patty kirk

patty kirk lying down, getting up, sitting at home, walking down the road doing deuteronomy 6:7

Wednesday, February 6, 2013

god's good news

Soon after Jesus’ baptism, John was imprisoned and “Jesus came into Galilee, preaching the gospel of God” (Mark 1:14 NASB). His very first sermon, according to Mark, was this: “ The time is fulfilled, and the kingdom of God is at hand; repent and believe in the gospel.’”

I hate the word gospel. Some English translations nowadays translate it more recognizably as what the Greek word εὐαγγέλιον (euaggelion) actually meant in its time: good news. Even these translations, though, typically revert, here and there, to gospel. A word that blinks in and out of our consciousness without even a second of consideration. A word we all know. And don't know at all.

It started out as a good Old English word also meaning good news, derived, etymologically speaking from its Anglo-Saxon roots, good and story. It ended up being just another of those Christianese words whose meaning we have so circumscribed as to forget what it even means—good news, glad tidings, a story we’re dying to tell and others should be eager to hear—and undervalue what it’s really about.

The good news of God—or, as I prefer it, God’s good news—is not to limited, as we so often limit it in our use of the word, to the death and resurrection of Jesus, though that is certainly part of the story we believers long to tell and that others should be eager to hear. God’s glad tidings includes also the birth of Jesus in the first place, that God sent his son to our world in the first place. Jesus’ teachings are also good news. That God’s work is easy. That all we have to do is believe in the one God sent. That Jesus, having returned to his father, is preparing a place for us. That he stands at the door and knocks, excited to eat dinner with us.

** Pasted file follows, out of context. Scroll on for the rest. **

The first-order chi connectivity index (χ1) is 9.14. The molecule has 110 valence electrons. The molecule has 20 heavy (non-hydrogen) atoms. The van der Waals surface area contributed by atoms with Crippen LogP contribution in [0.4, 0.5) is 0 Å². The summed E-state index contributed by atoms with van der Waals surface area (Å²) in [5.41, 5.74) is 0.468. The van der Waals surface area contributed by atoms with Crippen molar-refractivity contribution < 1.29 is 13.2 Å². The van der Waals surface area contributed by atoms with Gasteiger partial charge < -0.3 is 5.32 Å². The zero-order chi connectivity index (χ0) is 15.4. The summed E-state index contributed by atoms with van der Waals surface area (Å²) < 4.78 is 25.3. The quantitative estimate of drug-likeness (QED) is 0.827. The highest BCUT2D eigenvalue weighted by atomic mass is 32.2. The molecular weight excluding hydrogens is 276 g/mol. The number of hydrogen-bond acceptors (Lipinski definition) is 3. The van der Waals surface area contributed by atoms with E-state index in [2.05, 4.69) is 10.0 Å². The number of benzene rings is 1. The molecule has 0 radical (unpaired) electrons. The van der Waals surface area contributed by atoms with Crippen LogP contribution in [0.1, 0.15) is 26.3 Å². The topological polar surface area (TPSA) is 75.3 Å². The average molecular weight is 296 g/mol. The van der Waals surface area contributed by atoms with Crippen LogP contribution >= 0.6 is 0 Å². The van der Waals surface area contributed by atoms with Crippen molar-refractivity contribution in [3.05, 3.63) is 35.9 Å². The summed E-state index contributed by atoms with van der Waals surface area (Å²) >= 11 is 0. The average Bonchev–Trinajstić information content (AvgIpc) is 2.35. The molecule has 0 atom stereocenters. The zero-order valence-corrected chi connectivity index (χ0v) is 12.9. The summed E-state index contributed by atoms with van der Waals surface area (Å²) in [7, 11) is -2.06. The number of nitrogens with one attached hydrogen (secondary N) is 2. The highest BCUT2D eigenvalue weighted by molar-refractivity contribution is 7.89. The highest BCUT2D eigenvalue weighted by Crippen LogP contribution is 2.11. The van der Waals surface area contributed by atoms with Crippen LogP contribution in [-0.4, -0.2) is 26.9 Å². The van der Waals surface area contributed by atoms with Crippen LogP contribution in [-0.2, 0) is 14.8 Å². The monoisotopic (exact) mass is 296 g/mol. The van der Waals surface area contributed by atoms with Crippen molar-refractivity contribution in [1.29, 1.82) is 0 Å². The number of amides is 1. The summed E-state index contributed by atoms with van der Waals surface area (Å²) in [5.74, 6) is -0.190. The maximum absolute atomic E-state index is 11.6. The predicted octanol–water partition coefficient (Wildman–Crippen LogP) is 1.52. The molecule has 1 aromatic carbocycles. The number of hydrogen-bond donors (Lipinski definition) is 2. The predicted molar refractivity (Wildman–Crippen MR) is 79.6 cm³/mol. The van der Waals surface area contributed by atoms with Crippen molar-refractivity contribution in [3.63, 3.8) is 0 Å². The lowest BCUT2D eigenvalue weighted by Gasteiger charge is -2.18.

Indeed, God’s good news is that he made us and loves us even though we tend to discount or even deny his existence and abiding presence and love. And that we have one another—that God saw it wasn’t good for us to be alone and gave us lovers, friends, children. All the really good news of our lives comes from God.

And every story of the Bible, however grim—and, believe me, the story of the human race we call the Book is about the grimmest book you will ever read—contains a mote or two of the best news ever. The promise that we can look forward to a better world, a happier existence, some day in the future.

All this is buried in the word gospel, a word we use so unthinkingly. So small-ly.

Sunday, February 3, 2013

come, again

So Jesus, newly baptized, starts collecting followers.

Along the way a good story: After Jesus tells Philip, “Follow me,” Philip goes and finds his friend Nathanael and tells him he has found the promised one of scripture, Jesus of Nazareth. When Nathanael scoffs, “Nazareth! Can anything good come from there?” Philip says, simply, “Come and see” (John 1:43-46, my mashup).

That right there is the church, in its essence, I think. Not wanting your friends to be left out. Telling them, “Come and see.”

So, Nathanael goes with Philip, and Jesus tells him he saw him standing under a fig tree, before Philip ever spoke to him, and Nathanael, of course, believes. Who wouldn’t?

I think my favorite word in all of scripture is come. I'm always wanting to write about it. All the best stories emanate from it.

“Come out of the ark,” God tells Noah.

“Come to bed with me,” Potiphar’s wife entices.

“Come see a man who told me everything I ever did,” the woman at the well will say.

“Come out of him,” Jesus will command. And he will promise, “Come to me all you who are weary."

So much there. In that one little word.